Mozambique: Tackling flooding through climate-resilient agriculture
Thanks to the combined actions of the African Development Bank, the Climate Investment Funds – for which the Bank is one of the implementing agencies – and other development partners, Mozambique, the third-ranked African country for exposure to climate hazards, has decisively embarked on the path towards a climate-change resilient future.
One particularly urgent issue for Mozambique is that it is the only country in Africa at high risk of every one of the principal negative impacts of global warming: drought, flooding and coastal cyclones. These hazards have cost the country an average of 1.1% of GDP and have produced repercussions that go beyond the economic to the human: every year from 2000 to 2013, three out of four Mozambican farmers lost harvests or livestock.
Beyond the figures, human suffering
In 2000, Mozambique suffered its worst flooding in 150 years, causing the deaths of nearly 800 people, the displacement of 540,000 people and the loss of 20% of GDP. Eleven years later, Mozambican Deputy Minister for the Coordination of Environmental Affairs, Ana Chichava, sounded the alarm. "Our projections for the future confirm that if nothing is done, about a million people will be displaced from coastal areas over the next thirty years. Looking beyond these figures, there will be human suffering on an unimaginable scale."
In support of the Climate Investment Funds, which provide accelerated funding procedures for emergency situations like these, in 2012 the African Development Bank invested US$35.2 million in support of populations threatened by flood, in the form of a $23.4 million loan under the African Development Fund and US$11.8 million under the Pilot Program for Climate Resilience (PPCR). The purpose of this funding was to support agricultural production in the south of the country and improve the quality of life of some 8,200 farming families (a total of some 40,000 beneficiaries), while helping them tackle the impacts of climate disruption.
Filomena Alfredo Xandlala is a market gardener in Chongoene district in southern Mozambique, a few kilometres inland from the ocean. Her community suffered terribly from the record floods of 2000, with 50 dead and more than 50,000 people displaced. That year, hundreds of families were left without food aid, due to the difficulties rescuers had in accessing areas badly hit by the floods. Filomena lost her entire rice crop and, seeing no way back, decided to leave agriculture for good. A difficult period followed when she only survived thanks to an emergency aid programme set up by the Government.
Ten years later, this mother with 18 children, and many grandchildren, is being taught by members of her community about the implementation of the Pilot Program for Climate Resilience project and how it is possible to get back into farming. There is one condition: to be trained in sustainable agriculture.
Climate-smart agriculture is one of the elements of the programme launched in 2012 within the Baixo Limpopo Climate Resilience Pilot Project, which organises training in smart agriculture, enabling small farmers to learn how to adapt to climate change. The project also provides for the introduction of new climate-resistant seeds, the improvement of rural roads, the climate-resilient refurbishment of irrigation and drainage infrastructure, and facilities for the processing and storage of vegetables.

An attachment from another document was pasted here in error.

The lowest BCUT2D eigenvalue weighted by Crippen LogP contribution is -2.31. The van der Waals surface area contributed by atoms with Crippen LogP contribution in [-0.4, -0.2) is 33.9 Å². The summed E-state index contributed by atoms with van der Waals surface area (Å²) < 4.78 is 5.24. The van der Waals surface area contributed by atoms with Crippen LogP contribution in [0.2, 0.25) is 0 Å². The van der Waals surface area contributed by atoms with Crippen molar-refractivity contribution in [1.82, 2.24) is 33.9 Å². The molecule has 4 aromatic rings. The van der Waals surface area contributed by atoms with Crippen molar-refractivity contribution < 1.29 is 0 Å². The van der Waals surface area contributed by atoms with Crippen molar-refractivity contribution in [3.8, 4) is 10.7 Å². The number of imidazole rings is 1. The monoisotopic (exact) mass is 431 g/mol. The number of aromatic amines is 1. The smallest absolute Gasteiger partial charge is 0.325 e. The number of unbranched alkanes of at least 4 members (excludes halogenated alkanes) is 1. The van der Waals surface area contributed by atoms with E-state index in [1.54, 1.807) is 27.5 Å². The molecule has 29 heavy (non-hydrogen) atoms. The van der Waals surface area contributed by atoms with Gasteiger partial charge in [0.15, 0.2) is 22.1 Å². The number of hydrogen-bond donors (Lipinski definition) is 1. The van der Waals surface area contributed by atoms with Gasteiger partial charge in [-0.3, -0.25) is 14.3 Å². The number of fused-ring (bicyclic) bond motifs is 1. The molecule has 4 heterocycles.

Thus, in 2013, Filomena and 479 other farmers from Chongoene enrolled in one of the training courses, which taught them how to manage their crops all year round, how to irrigate in the event of flooding, maintain water levels, combat weeds, and use fertilizer. Six months later, this proud grandmother had gained new skills. And now that she has returned to agriculture, she is convinced that her new knowledge will help her achieve better yields.
"This project taught us a lot about agriculture and we are keenly looking forward to better harvests. I am optimistic for the future," she said, with a smile on her lips.
Indeed, her optimism seems to echo the project's results on the ground: the refurbishment of irrigation and drainage infrastructure over a 2000-hectare cultivation area and the development of 1050 hectares of land enabled Mozambique to produce 754,287 tonnes of vegetables in 2016, half of it in the southern regions of the country. This was a commendable performance and a model of success that the African Development Bank wants to continue and expand to other regions. Accordingly, in August 2018, the Bank helped the Mozambican Government to raise $44 million in support of the horticultural sector.
This funding is intended to boost production and promote the storage and processing of vegetables in the Lower Limpopo irrigation system area. The Government's intention is to ensure the operation of the irrigation system and the management of water infrastructure and land and water resources for vegetable production throughout the year.
As part of this project, a vegetable-processing unit with a daily capacity of 20 to 25 tonnes, currently under construction, is due to come into operation in June 2019. The plant will buy vegetables from producers, which it will then wash, select, size, pack, and store. It is being built in Xai Xai; 400 of its 2114 square metres will be for offices and warehouses and it will help 8,000 growers enjoy new opportunities for the sale of their produce.
At long last, an outstanding mobilisation of all the country's development partners, including the African Development Bank, has gradually helped the country to mitigate the damage regularly caused in Mozambique by the effects of climate change.